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However, poor, sad, mortal, personal life inevitably has elements of failure and tragedy difficult to confront. The great appeal of genealogy must surely be that it enables the researcher to rise above the subjective immersion in one's self and family and acquire a higher, hence freeing view of self and family as part of humanity. "Rise above" becomes the key phrase as the aim and focus of this book is to reveal how the quintessential quest emerges or is suppressed in the lives that are described. Clearly, the quest cannot come to light in conflict and war. Nevertheless, it gleams unmistakably at all times as a potential. The second section of the book departs from the Myers family and describes individuals known to the author during the 1960's - the offspring of the war generation - and beyond, especially those who failed in the quest, and thus failed their forerunners, the war generation who sacrificed their lives. No blame or criticism is imparted, but rather an attempt to understand why the quest was not only inadequately expressed, but often lost altogether from view or consciousness, and if retained in philosophical or spiritual reflection and awareness, why it could not become an effective force in so-called ordinary or everyday life. The author in youth seems to bridge a gap between two generations. True to the family lineage, she served in the military between 1961 and 1964 (serving in the "Underground Pentagon" at Fort Ritchie, Maryland during the "Thirteen Days" of the Cuban crisis, and at the Pentagon and Fort Myer, Virginia at the time of the assassination of President John F. Kennedy; witnessing Kennedy's burial at Arlington National Cemetery) and then - not at all a military type - did an about-face and went on the quest. Only later in life was it realized that the military experience had not been a mistake, but was essential for the work that was to be.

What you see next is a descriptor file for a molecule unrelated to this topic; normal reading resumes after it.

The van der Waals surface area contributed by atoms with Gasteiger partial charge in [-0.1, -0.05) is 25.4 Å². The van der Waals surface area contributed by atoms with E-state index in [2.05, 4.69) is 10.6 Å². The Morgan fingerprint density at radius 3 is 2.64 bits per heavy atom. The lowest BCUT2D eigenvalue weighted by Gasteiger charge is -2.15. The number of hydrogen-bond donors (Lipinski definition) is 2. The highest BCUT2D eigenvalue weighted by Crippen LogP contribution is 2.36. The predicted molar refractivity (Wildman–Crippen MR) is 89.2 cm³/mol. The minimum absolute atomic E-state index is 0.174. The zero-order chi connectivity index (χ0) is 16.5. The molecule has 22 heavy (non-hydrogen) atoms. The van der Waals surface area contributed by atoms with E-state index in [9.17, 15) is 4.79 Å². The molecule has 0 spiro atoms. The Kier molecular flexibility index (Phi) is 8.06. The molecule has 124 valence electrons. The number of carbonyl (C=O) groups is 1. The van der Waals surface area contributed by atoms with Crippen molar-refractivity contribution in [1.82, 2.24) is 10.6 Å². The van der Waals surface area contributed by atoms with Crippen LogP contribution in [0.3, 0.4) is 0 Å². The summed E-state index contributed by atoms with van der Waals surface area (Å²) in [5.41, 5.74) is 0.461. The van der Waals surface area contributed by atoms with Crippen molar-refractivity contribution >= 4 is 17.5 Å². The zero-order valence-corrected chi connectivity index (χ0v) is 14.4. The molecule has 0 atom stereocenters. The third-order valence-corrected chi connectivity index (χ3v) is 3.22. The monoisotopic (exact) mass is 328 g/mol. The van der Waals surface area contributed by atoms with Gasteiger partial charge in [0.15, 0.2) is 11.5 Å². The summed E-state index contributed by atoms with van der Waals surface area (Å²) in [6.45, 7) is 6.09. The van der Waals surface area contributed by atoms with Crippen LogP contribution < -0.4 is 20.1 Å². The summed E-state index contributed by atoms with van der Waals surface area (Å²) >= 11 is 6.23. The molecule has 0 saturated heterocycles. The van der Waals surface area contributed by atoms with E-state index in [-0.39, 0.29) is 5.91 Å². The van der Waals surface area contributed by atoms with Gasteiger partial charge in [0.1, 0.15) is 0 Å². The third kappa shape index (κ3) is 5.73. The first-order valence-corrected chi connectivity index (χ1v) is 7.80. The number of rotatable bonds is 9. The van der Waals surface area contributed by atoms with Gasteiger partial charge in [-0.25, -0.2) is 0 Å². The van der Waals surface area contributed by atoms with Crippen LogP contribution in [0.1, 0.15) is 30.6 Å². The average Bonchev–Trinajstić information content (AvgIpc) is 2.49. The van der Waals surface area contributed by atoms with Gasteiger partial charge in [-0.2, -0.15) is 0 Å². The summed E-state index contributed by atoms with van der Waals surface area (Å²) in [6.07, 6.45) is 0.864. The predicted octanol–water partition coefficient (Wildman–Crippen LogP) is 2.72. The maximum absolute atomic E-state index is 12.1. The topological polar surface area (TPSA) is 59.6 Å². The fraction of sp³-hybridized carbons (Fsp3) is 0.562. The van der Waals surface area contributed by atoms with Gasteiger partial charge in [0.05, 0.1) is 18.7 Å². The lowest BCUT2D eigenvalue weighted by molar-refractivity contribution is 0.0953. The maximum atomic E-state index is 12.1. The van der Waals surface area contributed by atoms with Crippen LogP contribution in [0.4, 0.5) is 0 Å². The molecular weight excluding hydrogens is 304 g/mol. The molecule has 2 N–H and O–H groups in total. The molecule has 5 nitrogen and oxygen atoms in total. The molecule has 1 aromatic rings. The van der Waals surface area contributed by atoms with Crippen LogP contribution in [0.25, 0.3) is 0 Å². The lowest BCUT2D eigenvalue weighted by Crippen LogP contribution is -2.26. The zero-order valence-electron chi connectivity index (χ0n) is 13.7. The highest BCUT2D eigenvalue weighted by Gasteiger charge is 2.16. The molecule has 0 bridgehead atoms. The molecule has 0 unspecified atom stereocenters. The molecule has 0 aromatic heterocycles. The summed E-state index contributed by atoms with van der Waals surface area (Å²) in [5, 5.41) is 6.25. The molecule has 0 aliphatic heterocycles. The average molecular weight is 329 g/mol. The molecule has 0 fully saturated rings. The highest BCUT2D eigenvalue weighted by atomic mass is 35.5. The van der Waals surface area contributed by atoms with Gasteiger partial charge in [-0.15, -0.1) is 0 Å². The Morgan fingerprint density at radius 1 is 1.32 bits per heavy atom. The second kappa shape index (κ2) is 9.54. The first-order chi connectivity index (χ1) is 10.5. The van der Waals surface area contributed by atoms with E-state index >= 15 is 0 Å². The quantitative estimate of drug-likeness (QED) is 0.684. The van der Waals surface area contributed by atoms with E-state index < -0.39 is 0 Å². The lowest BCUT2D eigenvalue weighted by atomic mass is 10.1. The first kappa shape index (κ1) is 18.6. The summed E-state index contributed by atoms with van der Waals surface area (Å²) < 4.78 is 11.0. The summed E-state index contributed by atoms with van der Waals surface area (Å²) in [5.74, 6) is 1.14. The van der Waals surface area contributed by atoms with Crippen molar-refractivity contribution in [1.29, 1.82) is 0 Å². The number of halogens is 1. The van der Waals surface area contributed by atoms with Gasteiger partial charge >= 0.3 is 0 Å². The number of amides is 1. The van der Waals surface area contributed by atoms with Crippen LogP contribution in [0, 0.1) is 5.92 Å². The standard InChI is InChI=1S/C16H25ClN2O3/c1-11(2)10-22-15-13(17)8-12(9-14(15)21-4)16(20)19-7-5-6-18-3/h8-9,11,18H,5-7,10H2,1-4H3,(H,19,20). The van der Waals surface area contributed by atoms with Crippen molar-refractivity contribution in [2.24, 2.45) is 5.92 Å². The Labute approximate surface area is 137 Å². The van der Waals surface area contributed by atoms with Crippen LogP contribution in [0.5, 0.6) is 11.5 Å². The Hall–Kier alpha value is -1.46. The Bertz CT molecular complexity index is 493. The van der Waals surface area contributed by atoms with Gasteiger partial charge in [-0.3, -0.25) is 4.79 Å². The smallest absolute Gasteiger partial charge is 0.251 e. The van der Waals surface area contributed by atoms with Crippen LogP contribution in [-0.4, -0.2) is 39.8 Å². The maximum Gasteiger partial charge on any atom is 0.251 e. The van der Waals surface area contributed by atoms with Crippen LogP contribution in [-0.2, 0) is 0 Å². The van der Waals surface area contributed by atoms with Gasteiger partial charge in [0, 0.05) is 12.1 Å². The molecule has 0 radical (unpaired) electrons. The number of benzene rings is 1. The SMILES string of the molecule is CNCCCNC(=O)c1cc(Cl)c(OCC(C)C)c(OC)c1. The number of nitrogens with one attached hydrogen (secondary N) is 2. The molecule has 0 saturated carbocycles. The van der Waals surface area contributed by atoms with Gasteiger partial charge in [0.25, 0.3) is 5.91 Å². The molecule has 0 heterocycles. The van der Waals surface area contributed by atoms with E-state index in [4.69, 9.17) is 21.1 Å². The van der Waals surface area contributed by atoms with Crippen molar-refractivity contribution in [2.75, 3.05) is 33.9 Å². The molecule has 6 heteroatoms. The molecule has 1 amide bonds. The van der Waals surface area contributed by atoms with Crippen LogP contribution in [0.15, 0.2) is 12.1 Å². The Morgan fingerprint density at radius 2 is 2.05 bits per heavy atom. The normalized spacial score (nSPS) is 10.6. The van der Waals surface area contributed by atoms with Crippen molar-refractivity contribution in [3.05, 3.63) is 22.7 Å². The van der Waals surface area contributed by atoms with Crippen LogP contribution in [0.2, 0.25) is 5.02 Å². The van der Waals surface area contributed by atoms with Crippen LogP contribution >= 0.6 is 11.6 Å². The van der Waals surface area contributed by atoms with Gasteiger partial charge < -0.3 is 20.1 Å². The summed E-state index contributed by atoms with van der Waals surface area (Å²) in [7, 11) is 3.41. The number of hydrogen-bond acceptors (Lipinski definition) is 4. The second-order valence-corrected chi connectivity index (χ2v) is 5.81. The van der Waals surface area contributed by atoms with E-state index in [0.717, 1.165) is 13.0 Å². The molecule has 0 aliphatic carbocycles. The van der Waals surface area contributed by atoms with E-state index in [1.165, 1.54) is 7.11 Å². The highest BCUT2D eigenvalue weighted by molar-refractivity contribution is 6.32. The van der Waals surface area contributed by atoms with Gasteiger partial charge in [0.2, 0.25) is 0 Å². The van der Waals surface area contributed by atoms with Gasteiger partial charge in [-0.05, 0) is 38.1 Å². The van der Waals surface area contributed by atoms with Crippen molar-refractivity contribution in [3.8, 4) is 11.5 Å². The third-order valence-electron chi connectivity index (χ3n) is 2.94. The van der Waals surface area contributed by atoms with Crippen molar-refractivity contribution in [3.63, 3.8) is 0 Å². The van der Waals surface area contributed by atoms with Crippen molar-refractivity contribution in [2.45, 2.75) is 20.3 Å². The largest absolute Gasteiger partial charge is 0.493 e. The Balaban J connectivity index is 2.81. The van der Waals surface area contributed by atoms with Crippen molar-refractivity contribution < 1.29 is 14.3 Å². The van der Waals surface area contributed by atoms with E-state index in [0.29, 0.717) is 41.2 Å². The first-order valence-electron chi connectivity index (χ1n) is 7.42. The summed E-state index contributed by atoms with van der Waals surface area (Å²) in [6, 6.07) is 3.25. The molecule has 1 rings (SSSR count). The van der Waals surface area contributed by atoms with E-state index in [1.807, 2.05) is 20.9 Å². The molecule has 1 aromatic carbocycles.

Lastly, there is no intention to condone war and military excesses. The sad fact remains that war constitutes a very large portion of human history. By the twentieth century it is abysmally outdated, but rages on destructively with the lives of soldiers and citizens at the mercy of dubious causes and purposes. It has become increasingly important for historians to look past the complex surface movements of militarism and war and reveal the hidden motives and manipulators. It is stated in the book Crimes Against Humanity, by Geoffrey Robertson, a British barrister, (New Press NY, 2000) that 160 million people were wasted by war, genocide and torture in the twentieth century.

A social order is needed that will prevent victimization of those who serve and those who seek to contribute in perfect freedom, freedom from any power or authority. Sustainment of well-being for the nation and the globe depends upon service, but redemption and salvation, those critical next steps in human evolution, depend upon deeds of true freedom.

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"Set your course by the stars and not by the lights of every passing ship."

Omar N. Bradley

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